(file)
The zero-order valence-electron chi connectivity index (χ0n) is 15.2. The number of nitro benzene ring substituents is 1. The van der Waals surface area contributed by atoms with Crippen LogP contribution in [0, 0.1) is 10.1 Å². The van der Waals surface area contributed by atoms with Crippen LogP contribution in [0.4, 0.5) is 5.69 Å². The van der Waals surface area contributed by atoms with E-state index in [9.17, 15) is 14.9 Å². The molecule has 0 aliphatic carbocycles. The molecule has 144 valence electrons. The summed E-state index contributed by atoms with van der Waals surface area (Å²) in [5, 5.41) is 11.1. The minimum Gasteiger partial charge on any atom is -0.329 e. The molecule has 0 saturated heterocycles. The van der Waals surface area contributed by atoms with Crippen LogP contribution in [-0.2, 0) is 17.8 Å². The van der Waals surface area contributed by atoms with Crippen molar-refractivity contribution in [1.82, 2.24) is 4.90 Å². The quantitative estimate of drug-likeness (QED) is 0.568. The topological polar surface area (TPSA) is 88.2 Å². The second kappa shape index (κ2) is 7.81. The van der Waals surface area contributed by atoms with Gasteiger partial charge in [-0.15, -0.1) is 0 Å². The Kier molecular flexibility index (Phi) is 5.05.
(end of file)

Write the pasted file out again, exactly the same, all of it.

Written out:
The zero-order valence-electron chi connectivity index (χ0n) is 15.2. The number of nitro benzene ring substituents is 1. The van der Waals surface area contributed by atoms with Crippen LogP contribution in [0, 0.1) is 10.1 Å². The van der Waals surface area contributed by atoms with Crippen LogP contribution in [0.4, 0.5) is 5.69 Å². The van der Waals surface area contributed by atoms with E-state index in [9.17, 15) is 14.9 Å². The molecule has 0 aliphatic carbocycles. The molecule has 144 valence electrons. The summed E-state index contributed by atoms with van der Waals surface area (Å²) in [5, 5.41) is 11.1. The minimum Gasteiger partial charge on any atom is -0.329 e. The molecule has 0 saturated heterocycles. The van der Waals surface area contributed by atoms with Crippen LogP contribution in [-0.2, 0) is 17.8 Å². The van der Waals surface area contributed by atoms with Crippen molar-refractivity contribution in [1.82, 2.24) is 4.90 Å². The quantitative estimate of drug-likeness (QED) is 0.568. The topological polar surface area (TPSA) is 88.2 Å². The second kappa shape index (κ2) is 7.81. The van der Waals surface area contributed by atoms with Gasteiger partial charge in [-0.15, -0.1) is 0 Å². The Kier molecular flexibility index (Phi) is 5.05.